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Carriage clock

I have in my collection an unsigned 8-day carriage clock in a moulded rectangular brass case. This attractive little clock has a white enamel dial with Roman numerals, blued steel hands and a spring driven movement with platform lever escapement visible through the top beveled glass. The moulded brass case has beveled glass panels on all sides complete with a fold-down travel handle and two sided key.

Next to a Sessions Beveled No. 2
Next to a Sessions Beveled No. 2

Although my knowledge of carriage clocks is somewhat limited, searching the origin of the carriage clock on the net reveals that this type of clock was a very popular item for well-to-do travelers in days gone by. Carriage clocks were spring driven clocks popular in the late 19th and early 20th century designed for travel. It’s golden age was somewhere between 1860 and 1900.  The first carriage clock made by Abraham Louis Breguet was designed exclusively for Emperor Napoleon of France in 1812. More information about this fine inventor and horologist can be found here. Many came with a sturdy leather carrying case with one hinged panel that opened to check the time. Mine came without one.

The movement plates in my clock are secured by screws rather than pins suggesting that it was made at a later period. This clock would have been produced for the English market since it has “S”and “F” stamped on the escapement. If one assumes that the key which has “France” inscribed on it is original, then the clock is French. There are no markings on the outside of the clock save for the number “73” stamped twice on the inside access door and once on the bottom of the carrying handle. There are numbers visible on the inside of the plates that I can barely see but once I get the clock apart I can determine if they mean anything and report in a subsequent blog entry if I find anything of significance.

It’s diminutive size, 3 inches wide by 4 1/2 inches tall (without the handle) and 2 1/2 inches deep makes it exceptionally portable. If it is to be displayed on a mantel, a shelf or a desk, it is small enough to be placed anywhere in the home without dominating a room.

The balance and spring-driven platform jeweled escapement that comprised the working mechanism of the carriage clock made it ideal for transportation. The fact that it needed to be transported means it was more robust in dealing with jostling and movement than any other type of clock in it’s day. They were built to last which is why so many of them survive in very good condition to this day. Many had time and strike mechanisms, some with a repeater function, but this is a simpler time-only version.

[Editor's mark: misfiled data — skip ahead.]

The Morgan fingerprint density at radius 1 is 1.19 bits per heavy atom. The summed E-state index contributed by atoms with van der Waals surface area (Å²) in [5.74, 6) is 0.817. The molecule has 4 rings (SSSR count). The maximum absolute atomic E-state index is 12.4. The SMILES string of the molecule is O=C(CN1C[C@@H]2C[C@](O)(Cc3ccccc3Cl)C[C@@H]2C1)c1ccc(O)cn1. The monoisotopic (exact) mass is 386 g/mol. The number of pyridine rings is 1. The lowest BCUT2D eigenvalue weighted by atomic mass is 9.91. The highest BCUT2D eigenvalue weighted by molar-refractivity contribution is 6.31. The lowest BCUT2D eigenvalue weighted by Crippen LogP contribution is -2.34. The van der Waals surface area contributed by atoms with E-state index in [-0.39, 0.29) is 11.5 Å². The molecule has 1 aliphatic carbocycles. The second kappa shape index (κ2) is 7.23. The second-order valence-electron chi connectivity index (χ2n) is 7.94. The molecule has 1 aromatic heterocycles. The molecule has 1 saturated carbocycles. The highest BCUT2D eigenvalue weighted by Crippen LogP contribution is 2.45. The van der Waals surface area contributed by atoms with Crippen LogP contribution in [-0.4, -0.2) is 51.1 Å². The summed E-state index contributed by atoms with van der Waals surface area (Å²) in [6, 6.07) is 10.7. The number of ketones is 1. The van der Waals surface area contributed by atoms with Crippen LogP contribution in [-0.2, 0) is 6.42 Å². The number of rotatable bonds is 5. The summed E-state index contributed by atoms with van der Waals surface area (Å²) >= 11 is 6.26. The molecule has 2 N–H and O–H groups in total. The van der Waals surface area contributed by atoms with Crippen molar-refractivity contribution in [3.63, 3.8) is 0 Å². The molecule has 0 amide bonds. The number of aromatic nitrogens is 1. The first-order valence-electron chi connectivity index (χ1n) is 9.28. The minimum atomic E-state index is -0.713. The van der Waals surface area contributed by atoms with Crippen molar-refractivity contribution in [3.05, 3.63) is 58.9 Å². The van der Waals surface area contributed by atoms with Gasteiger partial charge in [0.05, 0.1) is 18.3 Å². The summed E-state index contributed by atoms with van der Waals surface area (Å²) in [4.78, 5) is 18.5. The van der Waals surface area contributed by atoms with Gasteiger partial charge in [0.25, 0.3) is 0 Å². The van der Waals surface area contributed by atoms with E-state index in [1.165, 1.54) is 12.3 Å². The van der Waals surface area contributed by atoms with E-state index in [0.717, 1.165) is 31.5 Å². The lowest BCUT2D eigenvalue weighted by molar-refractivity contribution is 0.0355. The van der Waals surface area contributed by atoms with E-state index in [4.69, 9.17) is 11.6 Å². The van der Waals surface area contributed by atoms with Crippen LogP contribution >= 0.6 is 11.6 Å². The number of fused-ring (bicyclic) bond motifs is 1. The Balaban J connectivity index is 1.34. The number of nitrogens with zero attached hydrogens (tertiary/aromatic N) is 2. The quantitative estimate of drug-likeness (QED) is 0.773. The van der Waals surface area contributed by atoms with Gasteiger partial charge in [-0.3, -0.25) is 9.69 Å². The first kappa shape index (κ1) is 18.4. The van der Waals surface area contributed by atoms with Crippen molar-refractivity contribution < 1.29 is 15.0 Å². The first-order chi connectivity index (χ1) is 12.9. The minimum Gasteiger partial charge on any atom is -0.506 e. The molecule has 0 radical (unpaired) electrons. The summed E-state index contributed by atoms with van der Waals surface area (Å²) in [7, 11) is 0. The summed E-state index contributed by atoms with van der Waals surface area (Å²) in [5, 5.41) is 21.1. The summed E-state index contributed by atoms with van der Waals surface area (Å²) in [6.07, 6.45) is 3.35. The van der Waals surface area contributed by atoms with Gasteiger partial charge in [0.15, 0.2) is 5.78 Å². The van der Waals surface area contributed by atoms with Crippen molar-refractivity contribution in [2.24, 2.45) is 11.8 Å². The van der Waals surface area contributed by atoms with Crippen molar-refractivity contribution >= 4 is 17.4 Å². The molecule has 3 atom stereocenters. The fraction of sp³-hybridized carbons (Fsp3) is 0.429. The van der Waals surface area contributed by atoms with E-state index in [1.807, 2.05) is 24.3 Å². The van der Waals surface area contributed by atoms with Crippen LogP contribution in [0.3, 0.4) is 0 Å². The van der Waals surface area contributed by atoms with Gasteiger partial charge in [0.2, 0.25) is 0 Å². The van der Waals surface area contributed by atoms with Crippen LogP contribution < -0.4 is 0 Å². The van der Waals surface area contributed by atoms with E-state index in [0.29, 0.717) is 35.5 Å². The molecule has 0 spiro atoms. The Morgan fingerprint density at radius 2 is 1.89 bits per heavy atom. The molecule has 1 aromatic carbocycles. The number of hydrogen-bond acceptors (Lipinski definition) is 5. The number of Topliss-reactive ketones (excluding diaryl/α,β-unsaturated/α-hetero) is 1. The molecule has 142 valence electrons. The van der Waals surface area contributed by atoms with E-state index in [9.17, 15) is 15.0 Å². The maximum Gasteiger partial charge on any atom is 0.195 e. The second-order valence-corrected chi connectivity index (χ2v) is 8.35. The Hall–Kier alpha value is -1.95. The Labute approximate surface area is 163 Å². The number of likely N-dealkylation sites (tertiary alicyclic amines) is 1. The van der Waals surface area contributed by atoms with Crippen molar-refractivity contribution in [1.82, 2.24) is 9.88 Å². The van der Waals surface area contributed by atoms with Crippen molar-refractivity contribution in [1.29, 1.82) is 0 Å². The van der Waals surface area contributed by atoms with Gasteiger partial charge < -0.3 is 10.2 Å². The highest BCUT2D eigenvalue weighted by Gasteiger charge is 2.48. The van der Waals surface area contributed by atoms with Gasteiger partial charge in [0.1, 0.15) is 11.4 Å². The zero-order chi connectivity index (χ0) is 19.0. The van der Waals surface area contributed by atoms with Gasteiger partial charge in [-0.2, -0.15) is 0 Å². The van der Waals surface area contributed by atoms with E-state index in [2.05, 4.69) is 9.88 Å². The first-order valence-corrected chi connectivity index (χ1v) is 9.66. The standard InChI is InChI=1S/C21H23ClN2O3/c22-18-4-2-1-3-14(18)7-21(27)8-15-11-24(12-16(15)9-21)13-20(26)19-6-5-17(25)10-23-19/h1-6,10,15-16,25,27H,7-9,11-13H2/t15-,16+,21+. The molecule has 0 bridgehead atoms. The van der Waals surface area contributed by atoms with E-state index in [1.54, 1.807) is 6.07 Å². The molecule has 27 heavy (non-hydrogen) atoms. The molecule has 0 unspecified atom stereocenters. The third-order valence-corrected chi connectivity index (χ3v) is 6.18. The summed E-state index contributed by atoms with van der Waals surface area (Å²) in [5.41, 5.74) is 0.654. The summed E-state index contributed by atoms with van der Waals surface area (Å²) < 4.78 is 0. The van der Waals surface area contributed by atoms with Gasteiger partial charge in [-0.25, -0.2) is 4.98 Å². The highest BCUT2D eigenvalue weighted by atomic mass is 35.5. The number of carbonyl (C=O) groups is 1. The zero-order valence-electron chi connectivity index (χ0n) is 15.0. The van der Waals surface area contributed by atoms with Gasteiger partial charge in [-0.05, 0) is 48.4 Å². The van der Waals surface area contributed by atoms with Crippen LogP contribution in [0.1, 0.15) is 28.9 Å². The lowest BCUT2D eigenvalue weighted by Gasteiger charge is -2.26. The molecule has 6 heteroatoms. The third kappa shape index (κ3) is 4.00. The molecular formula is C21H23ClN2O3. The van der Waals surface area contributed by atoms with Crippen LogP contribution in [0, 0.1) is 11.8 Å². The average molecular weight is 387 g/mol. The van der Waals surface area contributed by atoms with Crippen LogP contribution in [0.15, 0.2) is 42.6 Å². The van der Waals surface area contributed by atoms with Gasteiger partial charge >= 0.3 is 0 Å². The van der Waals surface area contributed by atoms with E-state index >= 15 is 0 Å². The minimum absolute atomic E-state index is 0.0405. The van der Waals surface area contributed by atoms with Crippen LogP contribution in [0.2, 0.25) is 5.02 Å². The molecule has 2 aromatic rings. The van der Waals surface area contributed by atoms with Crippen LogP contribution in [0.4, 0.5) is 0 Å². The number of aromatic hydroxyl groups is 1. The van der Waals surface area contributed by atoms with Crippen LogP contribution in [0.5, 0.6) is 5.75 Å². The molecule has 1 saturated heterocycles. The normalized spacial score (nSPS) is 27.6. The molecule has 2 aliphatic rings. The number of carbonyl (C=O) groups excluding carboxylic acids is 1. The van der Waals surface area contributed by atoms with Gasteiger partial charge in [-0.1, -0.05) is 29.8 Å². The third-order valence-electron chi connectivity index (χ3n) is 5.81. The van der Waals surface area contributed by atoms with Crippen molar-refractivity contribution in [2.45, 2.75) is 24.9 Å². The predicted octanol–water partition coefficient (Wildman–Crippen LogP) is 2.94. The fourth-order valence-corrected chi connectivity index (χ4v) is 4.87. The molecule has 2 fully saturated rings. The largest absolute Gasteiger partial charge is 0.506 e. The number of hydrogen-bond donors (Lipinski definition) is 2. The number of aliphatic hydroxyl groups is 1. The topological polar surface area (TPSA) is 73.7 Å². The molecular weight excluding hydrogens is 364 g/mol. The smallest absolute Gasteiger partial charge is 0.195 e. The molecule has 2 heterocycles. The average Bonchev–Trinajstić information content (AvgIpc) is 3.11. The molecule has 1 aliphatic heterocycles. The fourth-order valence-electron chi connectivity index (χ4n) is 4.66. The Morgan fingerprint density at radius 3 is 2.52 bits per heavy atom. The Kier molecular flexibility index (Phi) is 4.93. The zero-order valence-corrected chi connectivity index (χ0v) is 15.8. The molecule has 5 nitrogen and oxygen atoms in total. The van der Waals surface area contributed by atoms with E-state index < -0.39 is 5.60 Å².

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Back plate showing winding arbour and lever for speed adjustment, with verdigris present

I managed to revitalize the case as you can see in the first two photos. However, the back plate shows a significant amount of oxidization though one hopes that the movement itself is in good condition. This oxidation is called Verdigris. Verdigris is a bright bluish-green encrustation or patina formed on copper or brass by atmospheric oxidation, consisting of basic copper carbonate.

Although the clock came to me in running condition the movement is very dirty and requires disassembly and a thorough cleaning. I am encouraged by the fact that the clock ran through an eight day cycle so I must assume that the jewels in the escapement are in good condition. Repairing jeweled escapements is not something I can do at this stage.

At the moment I see two issues with my clock. One, there is a small break in the lower corner of the beveled glass on the left side which is barely visible and two, the pull handle on the access door is slightly bent. There may be other issues once I get it apart but we’ll cross that bridge when it comes. I might even find that missing piece of beveled glass trapped somewhere in the movement.

During my research concerning the repair and servicing of carriage clocks I have discovered that letting down the mainspring is critical prior to disassembling. I read about a case where the platform escapement was taken off without letting down the mainspring and the result was the contrate wheel (having teeth that are at right angles to the plane of rotation) below the escapement was seriously damaged. I want to avoid that.

At the moment I have too many other clock projects on the go. However, in the meantime, that won’t keep me from displaying this beautifully crafted timepiece in a prominent location.

In a future blog I will report on the steps I will take to bring this clock to a healthy running condition.

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